Last autumn I had a couple of delightful early-morning trips to Knole Deer Park in Kent. On this first visit I got fantastic foggy conditions and some of my favourite photos of 2018, most of which I haven't shared yet. Time to start changing that.
Living in London it's easy to assume opportunities for landscape photography are limited, and while we certainly don’t have immediate access to some of the more impressive British landscapes it's still very possible to get out into some decent countryside if you try. As I'm based in South East London, Kent is the obvious target for any short photography trips and I've been driving down to Scotney Castle for years. A couple of years ago, I visited Knole Deer Park on a location scouting trip for Funding Circle with Radek and saw what great potential it has for photography while only being around 45 minutes from my home.
We didn't end up using Knole for the Funding Circle brand shoot (though we did use the grounds around Scotney Castle) and so I didn't go back to Knole until last October when I found a bit of motivation to attempt a sunrise shoot (I am not a morning person) combining with a promising forecast for fog at Knole.
I arrived at the deer park around 6.15am, just under an hour before sunrise. On my previous visit a year earlier, I’d noted ‘the Gallops’ as a promising area for sunrise as it's basically a long, low-slung mini valley of sorts with woods lining the hillsides. The forecast for fog certainly worked out, and there was thick, thick fog throughout the area which actually ended up scuppering any real sunrise to speak of but provided a long period of nice, atmospheric conditions.
I had a great morning working my way from the gallops, up and through a main section of woodland spotting the occasional deer. I'll share photos and write more that another time, but it's the scene that greeted me as I left the wood at the other end of the gallops at around 10am that I'm sharing today.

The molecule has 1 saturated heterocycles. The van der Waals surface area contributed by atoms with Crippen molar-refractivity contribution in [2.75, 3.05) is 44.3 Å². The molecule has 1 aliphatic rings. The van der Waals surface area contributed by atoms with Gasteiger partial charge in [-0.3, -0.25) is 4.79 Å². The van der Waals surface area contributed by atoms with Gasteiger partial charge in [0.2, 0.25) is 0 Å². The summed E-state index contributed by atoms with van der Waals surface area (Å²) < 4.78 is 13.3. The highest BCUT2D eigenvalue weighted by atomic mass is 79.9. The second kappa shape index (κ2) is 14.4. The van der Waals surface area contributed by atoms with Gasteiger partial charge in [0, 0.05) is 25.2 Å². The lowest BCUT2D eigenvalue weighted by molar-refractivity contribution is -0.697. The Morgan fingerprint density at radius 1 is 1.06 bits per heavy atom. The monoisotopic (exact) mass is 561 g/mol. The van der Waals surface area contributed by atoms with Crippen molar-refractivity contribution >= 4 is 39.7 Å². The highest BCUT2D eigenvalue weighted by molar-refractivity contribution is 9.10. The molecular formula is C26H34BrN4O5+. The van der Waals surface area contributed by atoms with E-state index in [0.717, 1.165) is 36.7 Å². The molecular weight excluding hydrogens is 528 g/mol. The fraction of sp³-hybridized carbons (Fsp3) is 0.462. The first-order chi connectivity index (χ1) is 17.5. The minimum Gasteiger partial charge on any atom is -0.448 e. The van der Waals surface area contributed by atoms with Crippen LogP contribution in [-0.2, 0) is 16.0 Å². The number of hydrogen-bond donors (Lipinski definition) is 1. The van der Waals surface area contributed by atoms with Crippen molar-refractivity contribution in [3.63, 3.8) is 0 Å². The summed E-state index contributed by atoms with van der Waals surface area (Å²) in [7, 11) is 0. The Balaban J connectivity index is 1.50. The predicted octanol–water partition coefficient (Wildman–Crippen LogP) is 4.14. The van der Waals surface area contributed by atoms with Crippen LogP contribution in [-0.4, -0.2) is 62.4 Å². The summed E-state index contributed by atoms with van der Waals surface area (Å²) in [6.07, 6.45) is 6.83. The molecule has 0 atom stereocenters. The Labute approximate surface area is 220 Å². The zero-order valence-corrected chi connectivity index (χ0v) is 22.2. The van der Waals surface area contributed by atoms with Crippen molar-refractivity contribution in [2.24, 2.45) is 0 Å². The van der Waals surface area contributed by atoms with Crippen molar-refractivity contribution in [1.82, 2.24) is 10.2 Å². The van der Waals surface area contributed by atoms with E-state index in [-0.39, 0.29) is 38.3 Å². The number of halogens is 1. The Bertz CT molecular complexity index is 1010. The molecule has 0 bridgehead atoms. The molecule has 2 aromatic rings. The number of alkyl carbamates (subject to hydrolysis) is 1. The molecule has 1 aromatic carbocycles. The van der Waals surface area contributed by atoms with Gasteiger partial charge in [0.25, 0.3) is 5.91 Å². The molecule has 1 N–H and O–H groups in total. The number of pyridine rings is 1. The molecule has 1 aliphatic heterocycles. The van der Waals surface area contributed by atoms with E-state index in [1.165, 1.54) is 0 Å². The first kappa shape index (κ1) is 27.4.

Between the walled gardens of the house and the woodland either side of the broad walk, there's an open grassy area of the park with the odd tree dotted around. I'd taken a quick, poorly-framed reference photo a year earlier (see above) as a reminder that the generous spacing between the trees here could make for some interesting compositions in the right conditions.
With such dense fog, the original idea I'd had was never going to work but the lone tree was picked out beautifully in the fog and a couple of similar trees were just showing in the background.
Enter deer, stage right
As I was walking around to find the best angle to photograph the tree from, a deer wandered into the scene through the fog and so I quickly grabbed my camera and shot a sequence of images as the deer made its way toward and then past the tree
I still had my camera set in bracketing mode from the previous scene I'd photographed but no time to adjust settings, so just kept firing. Thankfully I caught the deer just as it went under the outer branches of the tree with a ‘normal’ exposure and with the deers legs all nicely distinct and showing movement through the scene.